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Microeconomics: Detailed Overview

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Last updated date: 06th Aug 2024
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What is Microeconomics?

The term Micro has its origin in the Greek word called mikros which means small. Microeconomics studies the economic activities of an economic unit, like the demand for sugar by an individual household. It also studies the economic activities of a small group of economic units like the demand for sugar by all the households.

An Introduction to Microeconomics

Central Topic of Microeconomics

When economic problems such as unlimited wants, limited means, and alternative uses of limited resources are studied and addressed at the level of individuals, it is called microeconomics. The market forces such as demand and supply play an important role in addressing various microeconomic problems. This branch of economics assumes that macro variables remain constant. For example, when we are studying the determination of the price of an individual firm, it is assumed that the aggregate price level is constant.

Concepts Studied under Microeconomics

Microeconomics includes the study of the following concepts:

• Utility theory: Utility refers to the satisfaction gained from the consumption of a good. This theory assumes that consumer purchase decisions are dependent on the degree of utility they derive from a product.

• Demand theory: Demand refers to the desire of a consumer to buy a good and willingness to pay for the same. According to the law of demand, there is an inverse relationship between the quantity demanded and the price of the good while other things remain constant.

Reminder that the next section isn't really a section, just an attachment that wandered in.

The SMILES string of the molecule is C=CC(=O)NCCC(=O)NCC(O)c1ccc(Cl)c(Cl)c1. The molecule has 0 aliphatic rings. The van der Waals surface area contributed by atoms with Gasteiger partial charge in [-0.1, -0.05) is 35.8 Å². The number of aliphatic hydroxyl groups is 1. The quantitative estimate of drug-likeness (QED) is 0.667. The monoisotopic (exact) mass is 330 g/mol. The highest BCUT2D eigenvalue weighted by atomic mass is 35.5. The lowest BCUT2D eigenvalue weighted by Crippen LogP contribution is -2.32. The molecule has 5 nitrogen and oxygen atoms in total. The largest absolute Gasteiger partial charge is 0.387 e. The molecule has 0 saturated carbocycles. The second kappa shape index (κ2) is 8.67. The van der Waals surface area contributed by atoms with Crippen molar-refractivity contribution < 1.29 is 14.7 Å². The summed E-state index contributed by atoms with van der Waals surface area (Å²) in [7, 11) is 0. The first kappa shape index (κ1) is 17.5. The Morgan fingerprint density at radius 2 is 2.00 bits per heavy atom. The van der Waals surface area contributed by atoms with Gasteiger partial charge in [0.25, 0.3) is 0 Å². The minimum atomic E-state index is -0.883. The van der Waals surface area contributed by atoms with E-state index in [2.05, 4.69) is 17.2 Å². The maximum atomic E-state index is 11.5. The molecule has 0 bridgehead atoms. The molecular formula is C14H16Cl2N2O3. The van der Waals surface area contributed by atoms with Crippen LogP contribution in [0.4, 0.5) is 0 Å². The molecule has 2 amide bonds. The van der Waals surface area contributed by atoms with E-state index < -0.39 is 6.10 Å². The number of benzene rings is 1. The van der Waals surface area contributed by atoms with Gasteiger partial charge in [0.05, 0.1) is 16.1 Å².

Demand Theory

• Production theory: Production refers to combining various inputs to form output for consumption. Production theory studies the functional relationship between physical inputs and the physical output of a good.

• Price determination: According to price theory, the price of a good or service is based on the relationship between its demand and supply. For example, prices should rise when the demand exceeds the supply and vice-versa.

• Factor/Distribution pricing: There are four factors of production - land, labour, capital, and enterprise which are used for production purposes. The price that entrepreneurs pay for the services of these factors is known as factor pricing.

1. Explain the law of diminishing marginal utility?

Ans: Law of diminishing marginal utility states that as more and more units of a commodity are consumed by the consumer continuously, the marginal utility derived from every additional unit must decline. It is also known as the fundamental law of satisfaction.

2. What is the difference between the extension of demand and a decrease in demand?

Ans: When the quantity demanded increases due to a fall in the price of a commodity, it is known as the extension of demand. On the other hand, a decrease in demand occurs when the quantity demanded decreases due to factors other than the price of the commodity.

3. Explain the law of supply? Write about the effect of GST on the supply curve.

Ans: According to the law of supply, quantity supplied increases with an increase in the price of a good and vice-versa.

A rise in GST will raise the cost of production. This enables the producer to sell at a higher price. This is a situation of a decrease in supply or a backward shift in the supply curve.

4. Explain the law of variable proportions?